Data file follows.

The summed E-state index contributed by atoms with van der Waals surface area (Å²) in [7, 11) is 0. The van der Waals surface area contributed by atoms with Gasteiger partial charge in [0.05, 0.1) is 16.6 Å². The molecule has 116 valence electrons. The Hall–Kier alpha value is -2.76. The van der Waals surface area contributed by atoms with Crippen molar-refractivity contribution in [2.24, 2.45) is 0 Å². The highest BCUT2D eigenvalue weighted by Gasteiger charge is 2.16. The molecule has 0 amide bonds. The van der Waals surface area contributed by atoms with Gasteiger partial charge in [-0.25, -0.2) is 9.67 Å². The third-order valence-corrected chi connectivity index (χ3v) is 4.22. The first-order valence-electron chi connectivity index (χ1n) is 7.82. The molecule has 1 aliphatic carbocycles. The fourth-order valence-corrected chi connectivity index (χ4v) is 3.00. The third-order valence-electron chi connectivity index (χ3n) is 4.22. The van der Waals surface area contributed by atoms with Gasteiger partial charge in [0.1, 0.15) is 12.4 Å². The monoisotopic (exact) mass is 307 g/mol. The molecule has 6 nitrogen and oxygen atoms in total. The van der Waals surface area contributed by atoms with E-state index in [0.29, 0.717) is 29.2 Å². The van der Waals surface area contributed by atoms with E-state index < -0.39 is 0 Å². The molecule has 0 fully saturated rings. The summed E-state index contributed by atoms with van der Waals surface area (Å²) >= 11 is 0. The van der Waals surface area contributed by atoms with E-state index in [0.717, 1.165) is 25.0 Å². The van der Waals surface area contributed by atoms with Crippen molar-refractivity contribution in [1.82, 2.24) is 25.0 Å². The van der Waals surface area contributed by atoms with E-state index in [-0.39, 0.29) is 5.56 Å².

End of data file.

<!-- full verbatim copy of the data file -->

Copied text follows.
The summed E-state index contributed by atoms with van der Waals surface area (Å²) in [7, 11) is 0. The van der Waals surface area contributed by atoms with Gasteiger partial charge in [0.05, 0.1) is 16.6 Å². The molecule has 116 valence electrons. The Hall–Kier alpha value is -2.76. The van der Waals surface area contributed by atoms with Crippen molar-refractivity contribution in [2.24, 2.45) is 0 Å². The highest BCUT2D eigenvalue weighted by Gasteiger charge is 2.16. The molecule has 0 amide bonds. The van der Waals surface area contributed by atoms with Gasteiger partial charge in [-0.25, -0.2) is 9.67 Å². The third-order valence-corrected chi connectivity index (χ3v) is 4.22. The first-order valence-electron chi connectivity index (χ1n) is 7.82. The molecule has 1 aliphatic carbocycles. The fourth-order valence-corrected chi connectivity index (χ4v) is 3.00. The third-order valence-electron chi connectivity index (χ3n) is 4.22. The van der Waals surface area contributed by atoms with Gasteiger partial charge in [0.1, 0.15) is 12.4 Å². The monoisotopic (exact) mass is 307 g/mol. The molecule has 6 nitrogen and oxygen atoms in total. The van der Waals surface area contributed by atoms with E-state index in [0.29, 0.717) is 29.2 Å². The van der Waals surface area contributed by atoms with E-state index < -0.39 is 0 Å². The molecule has 0 fully saturated rings. The summed E-state index contributed by atoms with van der Waals surface area (Å²) >= 11 is 0. The van der Waals surface area contributed by atoms with E-state index in [0.717, 1.165) is 25.0 Å². The van der Waals surface area contributed by atoms with Crippen molar-refractivity contribution in [1.82, 2.24) is 25.0 Å². The van der Waals surface area contributed by atoms with E-state index in [-0.39, 0.29) is 5.56 Å².